Sunday, March 8, 2015
Around the World in 80 Days (Audio Book) by Jules Verne
I've always been intrigued by this story, perhaps because I've always had a touch of wanderlust in me. When I happened upon the opportunity to download this audio book version for free, I couldn't pass it up, plus it counts towards to The Book Riot 2015 Read Harder Challenge!
Around the World in 80 Days was originally published in 1872 (1873 in English), but I think Phileas Fogg may still be the best character name in literary history. Can you think of a better one?
The story tracks Phileas Fogg and Passepartout from London, England to Paris, France to Turin, Italy to Brindisi, Italy to Suez, Egypt to Bombay, India to Calcutta, India to Singapore to Hong Kong, China to Yokohama, Japan to San Francisco, U.S.A. to New York, U.S.A. to Liverpool, England and finally back to London. Throughout the journey they travel by steamer ships and sail boats, trains, an elephant, and a sled (with sails). I'm not really sure why the image from the Listening Library's website has a hot air balloon on the cover. I suppose it's likely because of the popularity that the 1956 film version of the novel, in which a hot air balloon is used at one point, brought to the story. During the entire story the listener wonders whether Phileas Fogg is actually guilty of the theft he's being accused of and whether or not he'll actually make it around the world in eighty days! I won't spoil either one for you in case you haven't read/listened/watched it.
The novel provides historical, political, geographical, religious, and cultural facts about many of the countries visited: India, Singapore, China. A lot of these details include the colonial effects of Britain, its benefits and its detriments (such as the supply of opium to Hong Kong). Every time the local natives were depicted as savages (especially the Sioux in the U.S.A.), I shuddered, but had to remind myself that Around the World in 80 Days was written in the nineteenth century. At the end of the audio book, Tim Dutlow, publisher of Listening Library, provides a nice explanation of Jules Verne's background including his lack of cultural and religious knowledge. I thought that was an appropriately added touch.
One of my favourite parts of the book is when the train crossing the U.S. has to wait for a herd of bison. I couldn't help but chuckle at the irony that only our fast-paced society would appreciate. How much do you despise waiting for a train to cross when you're trying to get somewhere?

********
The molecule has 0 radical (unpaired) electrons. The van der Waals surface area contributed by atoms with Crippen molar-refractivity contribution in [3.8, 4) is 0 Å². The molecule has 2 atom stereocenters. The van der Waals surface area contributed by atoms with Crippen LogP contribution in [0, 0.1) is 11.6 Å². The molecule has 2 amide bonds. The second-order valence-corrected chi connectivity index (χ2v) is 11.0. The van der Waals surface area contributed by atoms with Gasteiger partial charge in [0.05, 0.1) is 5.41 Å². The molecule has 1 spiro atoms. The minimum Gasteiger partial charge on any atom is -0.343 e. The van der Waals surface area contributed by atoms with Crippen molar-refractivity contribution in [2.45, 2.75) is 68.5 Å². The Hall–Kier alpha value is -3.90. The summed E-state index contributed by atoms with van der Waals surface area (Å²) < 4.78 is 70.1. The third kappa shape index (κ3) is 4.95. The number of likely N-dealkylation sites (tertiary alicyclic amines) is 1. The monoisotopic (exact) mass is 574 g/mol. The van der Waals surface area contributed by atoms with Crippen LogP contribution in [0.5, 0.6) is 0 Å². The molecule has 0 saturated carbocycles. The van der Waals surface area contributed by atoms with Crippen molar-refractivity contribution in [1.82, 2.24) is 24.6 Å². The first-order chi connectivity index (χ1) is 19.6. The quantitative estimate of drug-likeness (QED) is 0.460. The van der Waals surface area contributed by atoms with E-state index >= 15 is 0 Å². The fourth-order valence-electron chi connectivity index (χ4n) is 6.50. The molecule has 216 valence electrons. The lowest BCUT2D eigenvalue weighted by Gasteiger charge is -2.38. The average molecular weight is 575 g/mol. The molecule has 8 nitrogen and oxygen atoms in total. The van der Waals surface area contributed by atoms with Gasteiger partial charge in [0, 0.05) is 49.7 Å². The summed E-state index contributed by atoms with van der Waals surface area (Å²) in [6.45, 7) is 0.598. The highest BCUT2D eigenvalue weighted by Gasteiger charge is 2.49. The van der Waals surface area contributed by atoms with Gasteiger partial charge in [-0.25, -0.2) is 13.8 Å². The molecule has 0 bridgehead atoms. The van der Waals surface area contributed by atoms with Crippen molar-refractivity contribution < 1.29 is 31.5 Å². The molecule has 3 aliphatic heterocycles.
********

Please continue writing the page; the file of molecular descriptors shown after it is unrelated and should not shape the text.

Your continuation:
Of course, the wanderluster in me was most interested by all of the places Phileas Fogg encounters on his around the world route. If you're not all that intrigued by the places, you might want to skip this list! Mokha, Yemen is seen from the Mongolia between Suez and Bombay and the travelers make a stop in Aden (Steamer Point), Yemen for refueling. As they approach Bombay, the Islands of Mumbai Harbour (including Salsette, Elephanta, and Butcher) are noted. On the way to Calcutta, the train stops momentarily in Burhanpur. The railway stops in the small hamlet of Kholby and the travellers must find alternative transit (which ends up being an elephant) to Allahabad where the rail begins once again and proceeds to Calcutta. After a brief stop at Banaras (Varanasi), the group arrives in Calcutta. After Hong Kong they have an unexpected stop in Shanghai before making it to Yokohama. Across the United States a number of cities are mentioned: San Francisco and Sacramento in California, Reno in Nevada, Ogden City in Utah, Green River in Wyoming, Fort Kearny and Omaha in Nebraska, Chicago in Illinois. There is one shout out to Canada as the Henrietta passes the coast of Newfoundland and just as the travellers are about to complete their journey, they must stop briefly at Queenstown and Dublin in Ireland.
The audio book is just under eight hours long and narrated by Jim Dale. He does a fantastic job with the characters' voices. Each chapter includes music for the first few minutes that sets a nice tone for the rest of the narrative. For instance, Chapter 10, taking place in Bombay, begins with lovely Indian music; Chapter 19, taking place in China, begins with vibrant Chinese tunes; Chapter 23, taking place in Japan, incorporates some beautiful Japanese music. One more added benefit of an audio version of a book is the sound effects. There are pounding horse hooves, chugging trains, gun shots, and every sound you can think of really!
This is the first audio book I have listened to from start to finish and I have to say that I really enjoyed the experience and the book. Right at the end of the recording, narrator Jim Dale speaks to the benefits of audio books for children: "Try pressing play on an audio book," he suggests, rather than turning on the television. I think I may take his advice for myself!
I have to look past the cultural insensitivity of this 1872 publication and give Around the World in 80 Days 5 stars!